Engineering proteins using an expanded genetic code
We are exploring the an expanded of the genetic code to engineer proteins that sample new chemical diversity. The shared genetic code restricts most organisms to the incorporation of the same 20 amino acids into proteins, thus limiting the chemical functionality available to proteins. Expansion of the genetic code to allow the incorporation of potentially useful non-natural amino acids into a growing polypeptide chain in vivo will generate proteins with novel and enhanced physicochemical and biological properties not accessible in Nature. This in turn will provide new approaches for studying both the molecular and cellular aspect of protein function and for adapting proteins for biotechnological applications.
Transposon-based methods for directed evolution
We have also developed a range of transposon-based technologies to sample various different mutational events not normally sampled during directed evolution. The method can be used to insert or delete multiples of three nucleotides resulting in the in-frame deletion or insertion of amino acids at random positions in a protein. Indel mutations alter the structure and hence function of protein in ways not accessible to substitution mutations alone thus expanding the sequence, structure and functional space sampled by directed evolution. We have also extended these methods to allow the replacement of one trinucleotide sequence with another either predetermined (e.g. TAG) or random (e.g. NNN) sequence. This allows directed evolution to perform a "scanning mutagenesis" function and overcome the "codon bias" problems inherent with existing directed evolution methods. The transposon-based method has also been used to create new protein scaffolds by recombining two normally disparate, non-homologous proteins, so creating novel chimeric proteins.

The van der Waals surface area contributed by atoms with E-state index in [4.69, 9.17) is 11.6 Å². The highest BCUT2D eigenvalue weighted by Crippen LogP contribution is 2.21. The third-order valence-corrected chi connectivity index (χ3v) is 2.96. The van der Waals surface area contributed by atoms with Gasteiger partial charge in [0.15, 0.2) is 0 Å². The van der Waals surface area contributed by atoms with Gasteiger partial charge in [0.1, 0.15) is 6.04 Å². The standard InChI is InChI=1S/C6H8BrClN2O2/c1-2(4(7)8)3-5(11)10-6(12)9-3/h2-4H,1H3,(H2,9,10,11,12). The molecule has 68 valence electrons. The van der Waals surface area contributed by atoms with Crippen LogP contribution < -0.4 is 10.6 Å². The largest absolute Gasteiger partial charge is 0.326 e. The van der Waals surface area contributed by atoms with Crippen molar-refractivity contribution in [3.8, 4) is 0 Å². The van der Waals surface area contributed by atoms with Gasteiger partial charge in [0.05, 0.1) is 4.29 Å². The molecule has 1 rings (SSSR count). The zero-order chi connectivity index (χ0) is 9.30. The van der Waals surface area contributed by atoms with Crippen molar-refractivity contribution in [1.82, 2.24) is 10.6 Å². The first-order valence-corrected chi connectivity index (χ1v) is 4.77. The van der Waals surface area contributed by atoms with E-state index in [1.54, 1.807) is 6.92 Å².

- Wellcome Trust
- Commonwealth SC
Postgraduate research students
- Drs Emyr Macdonald and Martin Elliot (Single protein molecule ET - School of Physics)
- Dr Pierre Rizkallah (Protein structure determination – School of Medicine)
- Dr Eric Tippmann (Non-natural amino acids - School of Chemistry)
- Prof Rudolf Allemann (Protein molecular switches - School of Chemistry)
- Dr Andrea Brancale (Molecular dynamic simulations – School of Pharmacy)
- Prof Jens Ulstrup and Dr Qijin Chi (Single protein molecule ET - DTU, Denmark)
- Dr Paul Barker (Protein engineering - University of Cambridge)
- Dr Mark Howard (Protein NMR – University of Kent)
- Prof Keith Wilson (Structural biology – York University)